Photo By Nolan P. Schmidt
The concern about North Dakota State’s men’s basketball team was understandable, to a point. NDSU had seen their overall record drop for three consecutive seasons. They’d even seen their first losing record since Saul Phillips guided the Bison to a 14-15 record in 2010-11.
Still, though, such concerns were and remain short-sighted. Both head coaches of NDSU’s Division I era, coaches so good they were lost to bigger and better contracts with larger universities had the blood of losing seasons on their hands. It happened once to Tim Miles and twice to Phillips. Miles is considered by many to be the architect of the program and Phillips coached what is, to this point, the greatest Bison hoops team of all time.
Despite not having a senior on the squad, North Dakota State took on all comers in the non-conference portion of their schedule. New Mexico State (league champion), East Tennessee State, Gonzaga (league champion), UC Santa Barbara, Iowa State, Montana (league champion) and Missouri State (currently tied for 1st in the Missouri Valley) were (aside from what happens with Iowa State of the Big 12) all top three or better in their respective conferences. The Bison played ’em all, Missouri State was the only one of those games in Fargo.
That trial by fire left the Bison with a win/loss record that left much to be desired but toughened up these young members of The Herd.
A huge part of that turnaround was the play of JuCo transfer point guard Vinnie Shahid. Shahid’s presence on the team was perhaps a direct result of the transfer decision of former point guard Khy Kabellis. The Bison obviously missed their point man in ’17-18. It showed with a rough assist to turnover ratio and a 5-9 league record. That was NDSU’s worst mark in their league since ’01-02.
Shahid started out a little shaky, but as of this writing (two games left in the regular season), Shahid leads The Herd in points per game, assists and steals. He is the consummate point guard. As rare as it may seem for a JuCo transfer junior player to be selected as a team captain, Shahid accomplished just that. He was voted a leader in the offseason by his teammates, all of whom had basically just met him.
Leading this turnaround was an excellent stretch of basketball, starting with a home victory on January 6 over Dickinson State and finishing with a home win over Oral Roberts on Valentine’s day. Over that period the Bison won seven of nine, including three road victories. Road wins had been hard to come by.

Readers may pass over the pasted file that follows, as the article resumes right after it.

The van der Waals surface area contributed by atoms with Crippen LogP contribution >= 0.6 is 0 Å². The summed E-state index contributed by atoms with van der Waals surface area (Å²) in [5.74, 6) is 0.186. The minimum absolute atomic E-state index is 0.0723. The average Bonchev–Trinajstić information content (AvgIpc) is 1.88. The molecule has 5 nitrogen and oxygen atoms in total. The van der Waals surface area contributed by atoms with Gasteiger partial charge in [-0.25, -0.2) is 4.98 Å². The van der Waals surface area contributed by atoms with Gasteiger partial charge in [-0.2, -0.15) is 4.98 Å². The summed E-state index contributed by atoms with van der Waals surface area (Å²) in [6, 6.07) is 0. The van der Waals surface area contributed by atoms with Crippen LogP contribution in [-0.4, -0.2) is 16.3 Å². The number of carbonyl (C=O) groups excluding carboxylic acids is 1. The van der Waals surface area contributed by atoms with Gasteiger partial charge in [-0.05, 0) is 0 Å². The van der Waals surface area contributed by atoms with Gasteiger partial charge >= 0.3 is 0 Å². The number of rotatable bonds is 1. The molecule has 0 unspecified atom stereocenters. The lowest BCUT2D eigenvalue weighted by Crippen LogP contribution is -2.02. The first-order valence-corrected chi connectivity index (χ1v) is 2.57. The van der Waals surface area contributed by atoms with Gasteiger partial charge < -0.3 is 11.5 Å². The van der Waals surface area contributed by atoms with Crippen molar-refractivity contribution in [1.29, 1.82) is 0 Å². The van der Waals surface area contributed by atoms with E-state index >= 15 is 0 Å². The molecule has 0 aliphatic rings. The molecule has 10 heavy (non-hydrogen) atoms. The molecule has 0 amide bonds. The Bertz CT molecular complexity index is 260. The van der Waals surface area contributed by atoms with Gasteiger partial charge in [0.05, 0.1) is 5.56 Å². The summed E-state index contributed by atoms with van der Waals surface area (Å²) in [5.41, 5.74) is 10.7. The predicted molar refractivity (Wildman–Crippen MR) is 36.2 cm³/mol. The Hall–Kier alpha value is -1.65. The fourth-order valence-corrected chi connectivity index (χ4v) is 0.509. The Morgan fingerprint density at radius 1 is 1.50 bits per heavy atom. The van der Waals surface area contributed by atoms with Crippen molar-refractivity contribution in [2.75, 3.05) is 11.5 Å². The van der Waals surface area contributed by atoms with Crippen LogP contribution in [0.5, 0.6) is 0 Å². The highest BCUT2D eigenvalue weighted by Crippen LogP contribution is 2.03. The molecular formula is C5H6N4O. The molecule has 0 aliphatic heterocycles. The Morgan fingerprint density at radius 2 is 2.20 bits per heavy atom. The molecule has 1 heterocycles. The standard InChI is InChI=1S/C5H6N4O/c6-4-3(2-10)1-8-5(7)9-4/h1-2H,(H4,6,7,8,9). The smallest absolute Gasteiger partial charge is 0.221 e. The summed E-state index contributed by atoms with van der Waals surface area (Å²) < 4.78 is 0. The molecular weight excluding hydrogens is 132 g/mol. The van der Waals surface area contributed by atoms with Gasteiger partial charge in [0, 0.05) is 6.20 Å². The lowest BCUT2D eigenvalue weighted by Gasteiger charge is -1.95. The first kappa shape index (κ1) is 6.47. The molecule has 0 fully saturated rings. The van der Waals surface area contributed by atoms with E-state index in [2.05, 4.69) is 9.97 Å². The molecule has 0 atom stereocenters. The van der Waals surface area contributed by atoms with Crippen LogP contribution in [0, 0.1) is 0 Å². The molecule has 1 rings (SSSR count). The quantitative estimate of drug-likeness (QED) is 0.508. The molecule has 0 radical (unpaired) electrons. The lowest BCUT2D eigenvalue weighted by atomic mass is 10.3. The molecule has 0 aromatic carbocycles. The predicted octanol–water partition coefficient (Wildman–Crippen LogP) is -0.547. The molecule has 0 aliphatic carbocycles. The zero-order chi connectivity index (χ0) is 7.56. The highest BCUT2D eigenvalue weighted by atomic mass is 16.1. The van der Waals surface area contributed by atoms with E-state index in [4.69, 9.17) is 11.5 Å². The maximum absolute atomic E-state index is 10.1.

It is the expectation that this season will not be treated like a stepping stone to next year, that the Bison will show up in Sioux Falls with winning on their mind. Dave Richman, after all, has a very impressive 6-3 record in the Summit League Tournament despite that tournament being a de facto home arena for South Dakota and South Dakota State.
Huge strides were made this season. The Bison beat Missouri State, who could be an NCAA tournament team in the Valley, they beat UCSB by 19. They were 10-3 in the SHAC and those three losses included 17-point (SDSU), 16-point (Purdue Fort Wayne) and a 12-point (Omaha) leads against the top teams in the conference. The Bison swept the Fighting Hawks for the first time since the schools started playing each other twice a season in Division I.
If the Bison don’t (or didn’t) accomplish their goal of winning the league and moving on to March Madness, if they stay together they’ll be the favorites in the Summit League next season and set up for the future moving forward.
The Bison have three teams ahead of them in the standings. South Dakota State loses multiple time Summit League Player of the Year Mike Daum, Tevin King and Skyler Flatten. Omaha will say goodbye to their best guy in Mitch Hahn and starting wing Zach Jackson. Purdue Fort Wayne also says goodbye to the franchise, Jon Konchar. Joining Konchar in graduation will be Bison-killing sharpshooter Kason Harrell.
Certainly transfers out of NDSU or into other teams could affect the balance of power next season. Shoot, the Bison might be the number one or number two seed in the tournament and falter. That does happen. The overarching point is, though, that the corner has been turned. They’ve immediately returned to competitiveness in the Summit after a one-year absence and their future is extremely bright.
As I’ve mentioned, no one from this year’s team is projected to graduate or leave, but even beyond that, the future is exciting. Breckenridge High School’s Noah Christensen had interest from Creighton and Nebraska but chose to shut down his recruiting and stay “home” at North Dakota State. He’ll arrive on campus in the summer of ’19.
Key contributors Rocky Kreuser, Sam Griesel, Tyree Eady and Cam Hunter all have at least two more seasons to give the Bison, which is to say nothing of young talents Jordan Horn, Jaxon Knotek, Odell Wilson and Jarius Cook, the latter being one of NDSU’s biggest recruiting “wins” in program history.
The slogan from the marketing department (a slogan that came directly from the head coach) was to Embrace The Journey. I can understand why that has been difficult for some. Coming into this season, it was unclear where that journey was going. The team’s defensive identity, recent struggles and certainly the dominance of South Dakota State in the conference has not helped matters.
I pleaded with the good people of BisoNation to Pack the SHAC just a few months ago in this very column. Asked them to indeed embrace this journey. I would ask now that folks agree and buy in. It’s pretty clear to me where that journey is headed.